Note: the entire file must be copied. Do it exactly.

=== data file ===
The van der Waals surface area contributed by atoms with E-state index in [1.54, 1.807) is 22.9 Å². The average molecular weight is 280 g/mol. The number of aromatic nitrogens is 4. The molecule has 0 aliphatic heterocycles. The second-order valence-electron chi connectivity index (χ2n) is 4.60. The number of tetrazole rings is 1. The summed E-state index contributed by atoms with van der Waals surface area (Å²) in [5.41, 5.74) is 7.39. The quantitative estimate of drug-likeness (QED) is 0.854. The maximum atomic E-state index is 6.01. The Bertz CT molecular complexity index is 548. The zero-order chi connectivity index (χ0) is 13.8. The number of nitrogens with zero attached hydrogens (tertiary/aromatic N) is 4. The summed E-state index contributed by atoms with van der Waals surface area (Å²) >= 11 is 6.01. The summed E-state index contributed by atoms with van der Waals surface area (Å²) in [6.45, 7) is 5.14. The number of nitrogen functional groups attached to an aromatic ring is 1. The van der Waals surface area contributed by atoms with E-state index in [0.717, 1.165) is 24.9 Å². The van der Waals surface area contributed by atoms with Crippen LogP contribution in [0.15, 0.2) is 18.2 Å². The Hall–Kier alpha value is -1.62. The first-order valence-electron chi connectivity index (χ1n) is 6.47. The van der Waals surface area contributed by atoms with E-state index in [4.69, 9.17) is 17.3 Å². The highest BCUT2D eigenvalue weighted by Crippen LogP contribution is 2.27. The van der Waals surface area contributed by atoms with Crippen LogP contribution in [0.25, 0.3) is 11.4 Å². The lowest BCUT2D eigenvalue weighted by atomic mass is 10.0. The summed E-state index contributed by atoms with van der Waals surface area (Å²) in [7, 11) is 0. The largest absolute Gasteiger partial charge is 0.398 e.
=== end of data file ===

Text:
The van der Waals surface area contributed by atoms with E-state index in [1.54, 1.807) is 22.9 Å². The average molecular weight is 280 g/mol. The number of aromatic nitrogens is 4. The molecule has 0 aliphatic heterocycles. The second-order valence-electron chi connectivity index (χ2n) is 4.60. The number of tetrazole rings is 1. The summed E-state index contributed by atoms with van der Waals surface area (Å²) in [5.41, 5.74) is 7.39. The quantitative estimate of drug-likeness (QED) is 0.854. The maximum atomic E-state index is 6.01. The Bertz CT molecular complexity index is 548. The zero-order chi connectivity index (χ0) is 13.8. The number of nitrogens with zero attached hydrogens (tertiary/aromatic N) is 4. The summed E-state index contributed by atoms with van der Waals surface area (Å²) >= 11 is 6.01. The summed E-state index contributed by atoms with van der Waals surface area (Å²) in [6.45, 7) is 5.14. The number of nitrogen functional groups attached to an aromatic ring is 1. The van der Waals surface area contributed by atoms with E-state index in [0.717, 1.165) is 24.9 Å². The van der Waals surface area contributed by atoms with Crippen LogP contribution in [0.15, 0.2) is 18.2 Å². The Hall–Kier alpha value is -1.62. The first-order valence-electron chi connectivity index (χ1n) is 6.47. The van der Waals surface area contributed by atoms with E-state index in [4.69, 9.17) is 17.3 Å². The highest BCUT2D eigenvalue weighted by Crippen LogP contribution is 2.27. The van der Waals surface area contributed by atoms with Crippen LogP contribution in [0.25, 0.3) is 11.4 Å². The lowest BCUT2D eigenvalue weighted by atomic mass is 10.0. The summed E-state index contributed by atoms with van der Waals surface area (Å²) in [7, 11) is 0. The largest absolute Gasteiger partial charge is 0.398 e.